Passenger numbers on public transport rise in 2015
New report says more people used services despite industrial action and fare increases
Minister for Transport Paschal Donohoe, with David Franks, chief executive of Iarnród Éireann, and Anne Graham, chief executive of the NTA, at the Phoenix Park Tunnel in Dublin. File photograph: Eric Luke/The Irish Times
The number of trips taken on State subsidised public transport services increased by eight million last year to 224 million, the National Transport Authority (NTA) has said.
Preliminary figures for 2015 show increases in passenger journey numbers on Iarnród Éireann, Bus Éireann, Dublin Bus and Luas services. However, the rate of growth in the numbers (3.6 per cent) was slower than in the previous year (3.8 per cent).
The growth came in what was a difficult year for operators, who faced bus and rail strikes, fare increases and travel disruption in Dublin as a result of ongoing Luas works in the city centre.
Iarnród Éireann recorded the largest year-on-year passenger increase at 6.1 per cent, followed by Luas with 5.3 per cent. Dublin Bus and Bus Éireann registered year-on-year increases of 2.8 per cent and 1.7 per cent respectively.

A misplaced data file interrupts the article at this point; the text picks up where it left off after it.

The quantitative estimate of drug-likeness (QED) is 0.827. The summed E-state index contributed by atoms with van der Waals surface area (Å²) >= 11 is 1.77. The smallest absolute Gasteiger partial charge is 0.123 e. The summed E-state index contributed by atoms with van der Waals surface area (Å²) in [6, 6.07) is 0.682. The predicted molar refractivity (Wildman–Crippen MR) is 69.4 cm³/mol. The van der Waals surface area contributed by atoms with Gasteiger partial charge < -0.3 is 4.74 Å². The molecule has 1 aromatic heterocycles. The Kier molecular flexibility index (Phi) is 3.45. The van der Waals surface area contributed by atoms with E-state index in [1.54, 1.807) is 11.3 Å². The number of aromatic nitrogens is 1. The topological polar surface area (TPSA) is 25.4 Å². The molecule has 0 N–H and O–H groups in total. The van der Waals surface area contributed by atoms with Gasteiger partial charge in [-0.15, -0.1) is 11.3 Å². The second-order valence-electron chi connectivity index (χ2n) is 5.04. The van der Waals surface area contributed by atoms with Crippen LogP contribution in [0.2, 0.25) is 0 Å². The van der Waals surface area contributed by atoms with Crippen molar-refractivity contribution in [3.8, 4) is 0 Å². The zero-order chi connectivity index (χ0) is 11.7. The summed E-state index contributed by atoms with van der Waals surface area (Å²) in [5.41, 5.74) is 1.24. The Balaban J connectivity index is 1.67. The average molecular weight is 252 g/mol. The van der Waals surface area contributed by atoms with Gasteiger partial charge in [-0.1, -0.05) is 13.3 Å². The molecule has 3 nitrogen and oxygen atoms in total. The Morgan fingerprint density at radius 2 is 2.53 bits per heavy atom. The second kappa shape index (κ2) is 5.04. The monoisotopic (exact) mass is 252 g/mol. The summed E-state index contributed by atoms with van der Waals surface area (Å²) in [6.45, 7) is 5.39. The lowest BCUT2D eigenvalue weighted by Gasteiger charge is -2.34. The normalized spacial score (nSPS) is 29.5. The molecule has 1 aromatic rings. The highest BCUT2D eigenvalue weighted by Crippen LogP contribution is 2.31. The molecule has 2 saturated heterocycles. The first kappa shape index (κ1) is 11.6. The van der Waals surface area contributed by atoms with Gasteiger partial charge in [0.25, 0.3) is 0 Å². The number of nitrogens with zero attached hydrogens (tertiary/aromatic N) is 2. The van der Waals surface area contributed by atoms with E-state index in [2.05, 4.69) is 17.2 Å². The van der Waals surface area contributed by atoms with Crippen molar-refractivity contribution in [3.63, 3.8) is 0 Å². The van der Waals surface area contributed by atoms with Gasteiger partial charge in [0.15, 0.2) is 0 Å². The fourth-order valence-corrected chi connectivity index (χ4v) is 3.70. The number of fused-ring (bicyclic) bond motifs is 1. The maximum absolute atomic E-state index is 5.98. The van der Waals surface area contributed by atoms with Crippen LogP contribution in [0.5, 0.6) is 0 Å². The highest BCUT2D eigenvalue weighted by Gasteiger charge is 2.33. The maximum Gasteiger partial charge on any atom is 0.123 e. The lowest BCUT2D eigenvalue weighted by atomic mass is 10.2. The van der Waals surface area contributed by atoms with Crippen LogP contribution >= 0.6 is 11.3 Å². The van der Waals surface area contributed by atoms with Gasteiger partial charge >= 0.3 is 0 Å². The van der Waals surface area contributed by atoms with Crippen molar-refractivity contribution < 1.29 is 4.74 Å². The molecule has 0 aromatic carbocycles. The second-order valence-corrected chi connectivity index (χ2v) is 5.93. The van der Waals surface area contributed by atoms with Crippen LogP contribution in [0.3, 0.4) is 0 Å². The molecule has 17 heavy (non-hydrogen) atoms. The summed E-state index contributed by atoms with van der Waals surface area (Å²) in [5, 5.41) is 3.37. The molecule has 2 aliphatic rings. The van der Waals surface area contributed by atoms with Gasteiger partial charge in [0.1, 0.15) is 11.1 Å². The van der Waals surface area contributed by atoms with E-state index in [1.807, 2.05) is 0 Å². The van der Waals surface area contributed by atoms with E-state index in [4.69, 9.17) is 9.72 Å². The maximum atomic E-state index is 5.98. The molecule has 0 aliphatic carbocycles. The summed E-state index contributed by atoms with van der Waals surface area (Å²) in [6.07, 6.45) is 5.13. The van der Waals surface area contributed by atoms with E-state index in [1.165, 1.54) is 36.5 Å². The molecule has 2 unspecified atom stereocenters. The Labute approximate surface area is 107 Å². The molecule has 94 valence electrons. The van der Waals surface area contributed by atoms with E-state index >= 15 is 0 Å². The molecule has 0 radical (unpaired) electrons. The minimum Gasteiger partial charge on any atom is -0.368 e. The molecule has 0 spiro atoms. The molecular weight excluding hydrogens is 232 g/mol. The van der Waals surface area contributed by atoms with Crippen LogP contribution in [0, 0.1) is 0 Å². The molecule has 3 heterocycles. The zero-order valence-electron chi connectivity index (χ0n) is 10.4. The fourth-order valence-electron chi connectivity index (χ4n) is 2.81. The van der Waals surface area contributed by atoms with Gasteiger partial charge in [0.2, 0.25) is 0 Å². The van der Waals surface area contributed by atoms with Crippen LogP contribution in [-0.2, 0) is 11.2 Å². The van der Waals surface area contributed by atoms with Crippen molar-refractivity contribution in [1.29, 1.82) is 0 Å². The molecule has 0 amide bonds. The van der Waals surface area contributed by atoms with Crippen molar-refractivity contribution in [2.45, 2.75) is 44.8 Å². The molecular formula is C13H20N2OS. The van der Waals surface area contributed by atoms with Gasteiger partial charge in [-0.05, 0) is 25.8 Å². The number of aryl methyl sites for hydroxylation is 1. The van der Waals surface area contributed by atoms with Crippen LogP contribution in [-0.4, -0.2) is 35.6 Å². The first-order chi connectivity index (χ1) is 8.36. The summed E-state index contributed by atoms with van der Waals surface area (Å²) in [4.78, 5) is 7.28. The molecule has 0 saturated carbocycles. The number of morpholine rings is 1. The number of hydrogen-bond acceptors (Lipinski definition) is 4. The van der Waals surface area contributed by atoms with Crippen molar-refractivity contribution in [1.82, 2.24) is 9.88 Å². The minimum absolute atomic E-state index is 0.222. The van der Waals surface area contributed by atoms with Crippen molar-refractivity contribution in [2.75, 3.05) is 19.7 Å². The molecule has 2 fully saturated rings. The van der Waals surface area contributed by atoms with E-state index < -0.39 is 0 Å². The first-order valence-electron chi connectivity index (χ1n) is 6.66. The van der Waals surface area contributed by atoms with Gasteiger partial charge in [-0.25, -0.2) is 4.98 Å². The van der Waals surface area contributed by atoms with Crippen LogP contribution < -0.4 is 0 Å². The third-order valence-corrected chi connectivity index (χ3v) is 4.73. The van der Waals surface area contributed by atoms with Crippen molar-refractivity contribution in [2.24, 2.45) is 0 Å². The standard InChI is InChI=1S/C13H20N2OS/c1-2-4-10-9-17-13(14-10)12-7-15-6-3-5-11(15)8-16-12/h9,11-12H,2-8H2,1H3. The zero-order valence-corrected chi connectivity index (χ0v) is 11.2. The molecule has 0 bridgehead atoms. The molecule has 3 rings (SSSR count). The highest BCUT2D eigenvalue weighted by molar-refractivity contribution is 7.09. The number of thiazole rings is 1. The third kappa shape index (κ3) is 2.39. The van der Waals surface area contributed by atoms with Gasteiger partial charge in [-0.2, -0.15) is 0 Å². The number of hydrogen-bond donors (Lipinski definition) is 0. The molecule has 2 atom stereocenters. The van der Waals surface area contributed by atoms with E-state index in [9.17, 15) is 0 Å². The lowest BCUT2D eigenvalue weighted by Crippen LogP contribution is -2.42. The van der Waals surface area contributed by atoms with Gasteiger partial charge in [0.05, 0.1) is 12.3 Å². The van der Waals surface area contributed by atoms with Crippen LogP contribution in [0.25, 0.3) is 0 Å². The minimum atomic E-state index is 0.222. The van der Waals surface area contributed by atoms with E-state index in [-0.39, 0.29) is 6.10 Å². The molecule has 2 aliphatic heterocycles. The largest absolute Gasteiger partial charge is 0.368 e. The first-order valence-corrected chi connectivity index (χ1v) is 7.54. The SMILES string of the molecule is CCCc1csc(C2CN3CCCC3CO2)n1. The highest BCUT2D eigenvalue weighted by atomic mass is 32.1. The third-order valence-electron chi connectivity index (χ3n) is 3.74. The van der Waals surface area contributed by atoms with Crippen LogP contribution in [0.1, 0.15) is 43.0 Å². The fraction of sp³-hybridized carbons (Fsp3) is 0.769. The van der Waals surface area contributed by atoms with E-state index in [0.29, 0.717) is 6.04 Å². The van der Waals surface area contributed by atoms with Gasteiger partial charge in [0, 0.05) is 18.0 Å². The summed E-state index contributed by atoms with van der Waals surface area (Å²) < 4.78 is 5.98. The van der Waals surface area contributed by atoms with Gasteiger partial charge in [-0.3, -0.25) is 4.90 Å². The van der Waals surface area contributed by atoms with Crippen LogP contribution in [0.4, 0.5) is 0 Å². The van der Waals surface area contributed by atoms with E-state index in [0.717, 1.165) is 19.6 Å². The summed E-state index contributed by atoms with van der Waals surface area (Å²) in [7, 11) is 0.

The NTA’s public transport report shows Iarnród Éireann grew its customer base at a greater rate than Luas for the first time in five years. It carried 39.8 million passengers in 2015 with Luas services used some 34.6 million times.
Iarnród Éireann was the only operator to grow its passenger numbers at a greater level in 2015 than in 2014, when it registered a year-on-year increase of 3 per cent.
The figures also indicate that Dublin Bus is on course to pass the 120 million mark for annual passenger numbers this year.
Drivers of Bus Éireann and Dublin Bus engaged in a two-day strike last May, but further industrial action was prevented by last-minute talks.
Train drivers conducted a work stoppage for a number of hours in October but another round of strikes was averted.
The NTA’s “streamlining” of fares, which was announced last October, also resulted in increases in the prices of many bus, rail and Luas tickets, with small decreases to some price bands, the report says.
Other notable developments in 2015 included the rolling out of the Leap Card to commuters in Limerick.
NTA chief executive Anne Graham said service improvements brought about by the Leap Card and real-time passenger information continued to drive growth last year.
She also said that the authority will continue to pursue a privatisation agenda for some bus routes, an issue which sparked strikes last year.
“We will be progressing our open-market tendering for 10 per cent of the Dublin and national bus routes, opening the Phoenix Park tunnel to passenger trains to bring new routes to people travelling into Dublin from Kildare.
“We will be closely examining and improving bus and rail services, and bringing new bus fleet vehicles, in Dublin and throughout Ireland, ” she said.